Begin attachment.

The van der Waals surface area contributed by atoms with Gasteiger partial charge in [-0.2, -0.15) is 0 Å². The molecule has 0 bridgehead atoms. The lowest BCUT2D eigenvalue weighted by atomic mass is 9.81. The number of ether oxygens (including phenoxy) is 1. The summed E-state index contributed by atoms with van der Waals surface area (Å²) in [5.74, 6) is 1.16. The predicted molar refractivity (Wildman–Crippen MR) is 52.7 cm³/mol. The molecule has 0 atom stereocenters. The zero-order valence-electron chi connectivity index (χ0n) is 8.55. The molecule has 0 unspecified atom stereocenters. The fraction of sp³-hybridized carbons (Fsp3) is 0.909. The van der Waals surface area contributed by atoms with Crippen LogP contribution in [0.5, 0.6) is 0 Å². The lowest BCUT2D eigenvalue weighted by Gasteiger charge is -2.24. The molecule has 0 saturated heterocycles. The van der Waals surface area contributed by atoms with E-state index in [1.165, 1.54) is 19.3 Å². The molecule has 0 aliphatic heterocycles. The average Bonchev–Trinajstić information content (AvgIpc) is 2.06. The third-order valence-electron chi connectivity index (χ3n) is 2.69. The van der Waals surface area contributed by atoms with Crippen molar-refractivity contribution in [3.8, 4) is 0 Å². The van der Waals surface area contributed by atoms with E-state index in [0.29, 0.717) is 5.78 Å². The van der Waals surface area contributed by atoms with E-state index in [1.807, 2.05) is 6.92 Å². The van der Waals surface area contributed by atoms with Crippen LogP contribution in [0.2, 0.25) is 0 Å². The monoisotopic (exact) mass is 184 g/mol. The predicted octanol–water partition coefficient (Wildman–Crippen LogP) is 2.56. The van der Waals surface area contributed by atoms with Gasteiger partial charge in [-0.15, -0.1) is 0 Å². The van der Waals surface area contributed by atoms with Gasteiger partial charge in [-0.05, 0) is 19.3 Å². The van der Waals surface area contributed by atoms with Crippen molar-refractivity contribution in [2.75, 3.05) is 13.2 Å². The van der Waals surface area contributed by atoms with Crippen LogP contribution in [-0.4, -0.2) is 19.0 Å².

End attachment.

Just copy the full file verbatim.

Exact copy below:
The van der Waals surface area contributed by atoms with Gasteiger partial charge in [-0.2, -0.15) is 0 Å². The molecule has 0 bridgehead atoms. The lowest BCUT2D eigenvalue weighted by atomic mass is 9.81. The number of ether oxygens (including phenoxy) is 1. The summed E-state index contributed by atoms with van der Waals surface area (Å²) in [5.74, 6) is 1.16. The predicted molar refractivity (Wildman–Crippen MR) is 52.7 cm³/mol. The molecule has 0 atom stereocenters. The zero-order valence-electron chi connectivity index (χ0n) is 8.55. The molecule has 0 unspecified atom stereocenters. The fraction of sp³-hybridized carbons (Fsp3) is 0.909. The van der Waals surface area contributed by atoms with Crippen LogP contribution in [0.5, 0.6) is 0 Å². The lowest BCUT2D eigenvalue weighted by Gasteiger charge is -2.24. The molecule has 0 saturated heterocycles. The van der Waals surface area contributed by atoms with E-state index in [1.165, 1.54) is 19.3 Å². The molecule has 0 aliphatic heterocycles. The average Bonchev–Trinajstić information content (AvgIpc) is 2.06. The third-order valence-electron chi connectivity index (χ3n) is 2.69. The van der Waals surface area contributed by atoms with Crippen molar-refractivity contribution in [3.8, 4) is 0 Å². The van der Waals surface area contributed by atoms with E-state index in [0.29, 0.717) is 5.78 Å². The van der Waals surface area contributed by atoms with E-state index in [1.807, 2.05) is 6.92 Å². The van der Waals surface area contributed by atoms with Crippen LogP contribution in [0.2, 0.25) is 0 Å². The monoisotopic (exact) mass is 184 g/mol. The predicted octanol–water partition coefficient (Wildman–Crippen LogP) is 2.56. The van der Waals surface area contributed by atoms with Gasteiger partial charge in [-0.15, -0.1) is 0 Å². The van der Waals surface area contributed by atoms with Gasteiger partial charge in [-0.05, 0) is 19.3 Å². The van der Waals surface area contributed by atoms with Crippen molar-refractivity contribution in [2.75, 3.05) is 13.2 Å². The van der Waals surface area contributed by atoms with Crippen LogP contribution in [-0.4, -0.2) is 19.0 Å².